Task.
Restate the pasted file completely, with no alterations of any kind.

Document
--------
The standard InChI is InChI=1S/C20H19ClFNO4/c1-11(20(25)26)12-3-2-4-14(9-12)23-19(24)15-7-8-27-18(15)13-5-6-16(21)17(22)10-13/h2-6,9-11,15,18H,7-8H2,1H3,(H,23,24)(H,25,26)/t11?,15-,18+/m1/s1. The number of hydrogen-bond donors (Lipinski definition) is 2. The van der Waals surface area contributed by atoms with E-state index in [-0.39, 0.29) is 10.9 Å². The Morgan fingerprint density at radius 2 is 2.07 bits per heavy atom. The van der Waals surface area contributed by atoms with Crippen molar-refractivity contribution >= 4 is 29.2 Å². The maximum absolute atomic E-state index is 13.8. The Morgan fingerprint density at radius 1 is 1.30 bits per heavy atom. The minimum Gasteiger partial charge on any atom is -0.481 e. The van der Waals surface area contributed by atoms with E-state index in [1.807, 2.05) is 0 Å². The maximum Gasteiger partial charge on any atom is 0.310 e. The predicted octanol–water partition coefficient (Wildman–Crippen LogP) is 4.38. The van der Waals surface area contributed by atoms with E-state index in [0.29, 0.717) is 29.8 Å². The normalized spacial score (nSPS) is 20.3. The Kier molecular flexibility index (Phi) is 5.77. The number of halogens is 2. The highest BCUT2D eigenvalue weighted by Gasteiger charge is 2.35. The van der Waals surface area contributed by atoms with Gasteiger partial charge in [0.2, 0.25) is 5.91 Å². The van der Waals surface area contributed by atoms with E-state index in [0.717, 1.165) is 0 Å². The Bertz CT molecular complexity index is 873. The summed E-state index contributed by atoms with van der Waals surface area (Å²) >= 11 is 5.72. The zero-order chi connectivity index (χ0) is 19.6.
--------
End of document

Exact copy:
The standard InChI is InChI=1S/C20H19ClFNO4/c1-11(20(25)26)12-3-2-4-14(9-12)23-19(24)15-7-8-27-18(15)13-5-6-16(21)17(22)10-13/h2-6,9-11,15,18H,7-8H2,1H3,(H,23,24)(H,25,26)/t11?,15-,18+/m1/s1. The number of hydrogen-bond donors (Lipinski definition) is 2. The van der Waals surface area contributed by atoms with E-state index in [-0.39, 0.29) is 10.9 Å². The Morgan fingerprint density at radius 2 is 2.07 bits per heavy atom. The van der Waals surface area contributed by atoms with Crippen molar-refractivity contribution >= 4 is 29.2 Å². The maximum absolute atomic E-state index is 13.8. The Morgan fingerprint density at radius 1 is 1.30 bits per heavy atom. The minimum Gasteiger partial charge on any atom is -0.481 e. The van der Waals surface area contributed by atoms with E-state index in [1.807, 2.05) is 0 Å². The maximum Gasteiger partial charge on any atom is 0.310 e. The predicted octanol–water partition coefficient (Wildman–Crippen LogP) is 4.38. The van der Waals surface area contributed by atoms with E-state index in [0.29, 0.717) is 29.8 Å². The normalized spacial score (nSPS) is 20.3. The Kier molecular flexibility index (Phi) is 5.77. The number of halogens is 2. The highest BCUT2D eigenvalue weighted by Gasteiger charge is 2.35. The van der Waals surface area contributed by atoms with Gasteiger partial charge in [0.2, 0.25) is 5.91 Å². The van der Waals surface area contributed by atoms with E-state index in [0.717, 1.165) is 0 Å². The Bertz CT molecular complexity index is 873. The summed E-state index contributed by atoms with van der Waals surface area (Å²) >= 11 is 5.72. The zero-order chi connectivity index (χ0) is 19.6.